The Hollywood trades and websites carried a news report that caught my eye: TV show producer Steven Bochco is working on a reboot of a show that I used to like to watch, but over time grew to have problems with. That show was “L.A. Law.”
It debuted a long time ago — 1986 — and was on the air on NBC until it ran out of steam at 171 episodes in 1994 (there was also a 2002 telefilm), to be replaced by another show that would claim an even larger hold on the zeitgeist: “ER.”
A nighttime soap opera, “L.A. Law” was set in the fictional downtown law firm of McKenzie, Brackman, Chaney and Kuzak. The show’s co-creator was Terry Louise Fisher (who would have an acrimonious departure from the show), but Bochco, now 72, seemed to get the lion’s share of publicity in his and the show’s heyday. Maybe that’s because his list of credits, which go back to the 1960s, include “NYPD Blue,” “Doogie Howser, M.D.,” “Hill Street Blues,” and, of course, the interesting experiment known as “Cop Rock.”
The show’s ensemble cast included Richard Dysart as law firm patriarch Leland McKenzie, Alan Rachins as Doug Brackman Jr., Jill Eikenberry and Michael Tucker — a real-life married couple — playing Ann Kelsey and Stuart Markowitz, who are having an in-office romance, Corbin Bernsen as office Lothario Arnie Becker, and former “Partridge Family” heartthrob Susan Dey as Grace Van Owen and Harry Hamlin as Michael Kuzak, with those two also as a couple. There was also Michele Green and Susan Ruttan in the ensemble. While others would come and go, those were the main characters, introduced in the first season.
“L.A. Law” is also notable for launching the career of David E. Kelley, who would go on to become an uber-TV show producer and creator in his own right.
I haven’t seen an episode in years and don’t really know how well it holds up. But, like many shows that live on in our memories, the most memorable thing is the show’s intro: the snazzy theme song, kicking off with the thunk of a closing car trunk, revealing the vanity plate LA LAW, followed by shots of the ensemble cast members doing lawyerly things like walking through the halls of the law firm or the courthouse, chatting, gesturing and so on. (Seasons of “L.A. Law” have been released on DVD by Shout! Factory beginning a couple of years ago; visit http://tinyurl.com/ja6r6xf to see the show’s opening. Some episodes are also available on YouTube, like nearly everything these days.)
So, not having seen a show in decades now, I wish I had the time to catch up with “L.A. Law” and see what made it so compelling at that time. I do remember it as at least having a sense of humor. But just like the Downtown Los Angeles skyline has since changed (along with that now-defunct but great setting-sun California license plate), the shows have not, meaning it’s now a period piece where CRT computer displays stick out like antiques in this day of flatscreen monitors and laptops.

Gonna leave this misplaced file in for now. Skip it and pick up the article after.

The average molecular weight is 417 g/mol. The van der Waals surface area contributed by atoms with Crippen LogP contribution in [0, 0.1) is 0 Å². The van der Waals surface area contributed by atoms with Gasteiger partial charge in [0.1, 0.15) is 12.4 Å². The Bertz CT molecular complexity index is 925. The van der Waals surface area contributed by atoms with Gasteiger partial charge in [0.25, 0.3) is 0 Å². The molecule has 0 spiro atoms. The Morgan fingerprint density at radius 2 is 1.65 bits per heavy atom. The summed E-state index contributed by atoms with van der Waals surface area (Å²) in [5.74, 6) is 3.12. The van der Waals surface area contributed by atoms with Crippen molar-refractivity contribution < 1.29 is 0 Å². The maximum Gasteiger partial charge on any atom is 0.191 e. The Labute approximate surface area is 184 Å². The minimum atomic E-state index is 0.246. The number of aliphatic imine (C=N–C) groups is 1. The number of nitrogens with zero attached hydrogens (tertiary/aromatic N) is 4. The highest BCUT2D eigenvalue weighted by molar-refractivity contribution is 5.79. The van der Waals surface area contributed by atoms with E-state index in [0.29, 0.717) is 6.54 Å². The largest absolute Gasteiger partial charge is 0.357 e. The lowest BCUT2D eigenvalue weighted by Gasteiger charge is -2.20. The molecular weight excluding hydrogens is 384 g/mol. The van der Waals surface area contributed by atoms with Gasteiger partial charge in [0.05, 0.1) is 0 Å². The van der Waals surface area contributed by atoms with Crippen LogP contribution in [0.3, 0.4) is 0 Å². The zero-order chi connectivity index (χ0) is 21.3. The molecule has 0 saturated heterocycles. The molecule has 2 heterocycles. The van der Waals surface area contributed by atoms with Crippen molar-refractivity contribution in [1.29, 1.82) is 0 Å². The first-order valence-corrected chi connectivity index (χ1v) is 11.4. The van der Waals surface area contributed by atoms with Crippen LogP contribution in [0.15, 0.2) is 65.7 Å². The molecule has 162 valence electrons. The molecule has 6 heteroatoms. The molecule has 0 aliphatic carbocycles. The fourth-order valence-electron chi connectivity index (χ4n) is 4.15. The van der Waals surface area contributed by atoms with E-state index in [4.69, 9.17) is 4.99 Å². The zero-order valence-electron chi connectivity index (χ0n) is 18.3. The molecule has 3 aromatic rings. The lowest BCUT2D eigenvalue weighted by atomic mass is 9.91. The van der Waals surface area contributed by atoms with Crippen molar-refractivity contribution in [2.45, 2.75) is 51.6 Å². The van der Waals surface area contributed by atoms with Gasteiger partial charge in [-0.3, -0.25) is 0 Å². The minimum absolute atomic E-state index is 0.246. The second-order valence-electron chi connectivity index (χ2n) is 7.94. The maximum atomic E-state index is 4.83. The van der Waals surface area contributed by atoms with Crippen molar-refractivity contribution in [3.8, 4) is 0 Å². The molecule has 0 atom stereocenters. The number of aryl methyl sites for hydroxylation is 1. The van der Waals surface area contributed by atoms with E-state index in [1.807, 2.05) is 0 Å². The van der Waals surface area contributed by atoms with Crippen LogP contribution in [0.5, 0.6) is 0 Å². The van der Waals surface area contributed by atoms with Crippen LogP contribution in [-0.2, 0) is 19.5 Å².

The other thing that sticks in my craw about “L.A. Law” was how the show — set in one of the nation’s most diverse cities — was so consciously Caucasian. Not that there’s anything wrong with that, I suppose — if the show was set in Montana and titled “Butte Law.” And, to be fair, the show did introduce us to Jimmy Smits as Victor Sifuentes, a Latino attorney, and later, Blair Underwood as Jonathan Rollins, an African American attorney. There was also the late Larry Drake as Benny Stulwicz, a mentally challenged office assistant.
I guess what really annoyed me was how “L.A. Law” didn’t even have a regularly appearing Sifuentes or Rollins type side character who was Asian American. Clyde Kusatsu played a judge in one episode, while Emily Kuroda was in six episodes and Catherine Dao appeared in two episodes.
Contrast that to the real-life L.A. law drama involving O.J. Simpson. Both the criminal and the civil trials had Japanese American judges in Lance Ito and Hiroshi Fujisaki, respectively. It was just odd that “L.A. Law” failed in such an obvious way. Why Bochco never thought to include an Asian American lawyer is one of those things that I hope he now realizes was an oversight.
It’s too early to tell whether a rebooted “L.A. Law” will even make the cut. It if does, I would imagine there’d be room for at least one of the original cast members to perhaps play a patriarchal figure like Dysart’s Leland McKenzie. If “L.A. Law” should be resurrected in, say, 2017 as a prime-time TV show, I know there will be main characters who are black or Latino. There may even be a Muslim.
But there will also need to be at least one Asian American attorney among the cast; maybe someone like Daniel Henney taking the part of the office stud originally played by Bernsen, with maybe an acerbic Ali Wong as his foil, also working for McKenzie, Brackman, Chaney and Kuzak. That’s an “L.A. Law” I’d watch.
Rafu Subscription Drive Dept.: Gotta say “thank you” to the West Los Angeles Buddhist Temple for allowing The Rafu Shimpo to have a table last weekend at its Obon fest! I was there Saturday and Sunday (no, I didn’t dance — that would not have been pretty) manning the table with help from Vince Matsudaira and Mary Uyematsu Kao. Saw many people I hadn’t seen in years, met some new folks and actually sold some subscriptions! It was fun.
On that topic, by now you’ve probably seen the Tuesday, Aug. 2 Rafu Shimpo and the front-page story about the turnaround team composed of Ellen Endo and Mark Nakakihara. This is good news on many levels. Let’s keep our collective fingers crossed that this paper in moving in the right direction and will turn the corner to a brighter future.
Until next time, keep your eyes and ears open.
George Toshio Johnston has written this column since 1992 and can be reached at George@NikkeiNation.com. The opinions expressed in this column are solely those of the author and do not necessarily reflect policies of this newspaper or any organization or business. Copyright © 2016 by George T. Johnston. All rights reserved.